Work passionately at short term goals
Set yourself short-term goals and don’t be above doing the crappy gigs: wedding bands, cover bands etc. You will learn something from every gig you do. All you can do is work hard at the things you think you’re good at and consume good art. If you do a great job, someone might let you do it again and pay you twice as much. I got paid $500 for the first 10 songs I wrote for theatre, then the next one $2000. Make that person think, “I can’t believe it’s so good”. Not only will you produce good work, you will increase your chance of getting more.
Success is not a finishing point
I’m driven by this frustrating need to be better than I already am. I’m very proud of Matilda, but I want to be so much better than that. Surely I can write better. There are no shortcuts to getting great. Early on, I was so lost. I moved to Melbourne, played piano for various covers bands and SO frustrated. Frustration drove my career. This frustration will either turn you into an asshole or a hard worker.
You may as well be yourself, because you’ll probably fail at being someone else. Being rejected by the mainstream worked out perfectly for me, as I wouldn’t be where I am now if they had accepted me. Even with Matilda, we didn’t try to be like everyone else, we were story driven. It was different and people happened to like it. If you aren’t authentic, you’ll fail anyways. If you take yourself into everything you create- even a boring middle class, white suburban upbringing can be interesting.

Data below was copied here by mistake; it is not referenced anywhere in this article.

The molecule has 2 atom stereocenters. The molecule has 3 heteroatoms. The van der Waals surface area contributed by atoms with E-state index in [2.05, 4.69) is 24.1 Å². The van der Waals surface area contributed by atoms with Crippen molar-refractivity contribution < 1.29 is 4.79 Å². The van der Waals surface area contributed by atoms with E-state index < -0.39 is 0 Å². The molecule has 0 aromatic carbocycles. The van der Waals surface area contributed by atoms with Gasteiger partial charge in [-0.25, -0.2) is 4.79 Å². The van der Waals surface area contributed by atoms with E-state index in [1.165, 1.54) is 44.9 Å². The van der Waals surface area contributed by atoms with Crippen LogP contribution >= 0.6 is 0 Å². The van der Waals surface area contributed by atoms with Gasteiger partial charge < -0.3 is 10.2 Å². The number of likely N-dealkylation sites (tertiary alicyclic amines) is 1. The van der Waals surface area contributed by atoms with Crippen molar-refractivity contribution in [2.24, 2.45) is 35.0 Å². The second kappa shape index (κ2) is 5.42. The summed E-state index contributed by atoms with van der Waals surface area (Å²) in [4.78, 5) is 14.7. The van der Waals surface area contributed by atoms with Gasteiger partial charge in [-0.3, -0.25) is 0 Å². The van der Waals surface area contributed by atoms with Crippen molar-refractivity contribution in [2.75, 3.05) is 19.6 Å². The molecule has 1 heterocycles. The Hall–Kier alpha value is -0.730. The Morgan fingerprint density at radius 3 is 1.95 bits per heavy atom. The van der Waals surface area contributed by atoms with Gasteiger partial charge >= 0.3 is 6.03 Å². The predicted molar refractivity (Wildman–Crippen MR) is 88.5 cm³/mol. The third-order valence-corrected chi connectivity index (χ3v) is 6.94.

You may not have the chops
The scary thing is: you might not be any good. (Especially if you’re like me and have no context or training.) My odds were SLIM. It’s important to be realistic, but how can you know if you never try. I knew people liked my stuff, and I had good feedback, but nobody offered me money or a prize.
Learn from everything
Matilda wouldn’t have happened if I hadn’t written Penrith the musical, or the 10 scores I wrote for free while at Uni. If the same opportunity presented earlier, I’d have been a less developed artist. Life has infinite potential paths, and success is not a goal you should aim for. Who is to say I am more successful than anyone else? Everything you experience is the palette you use to colour the art you make.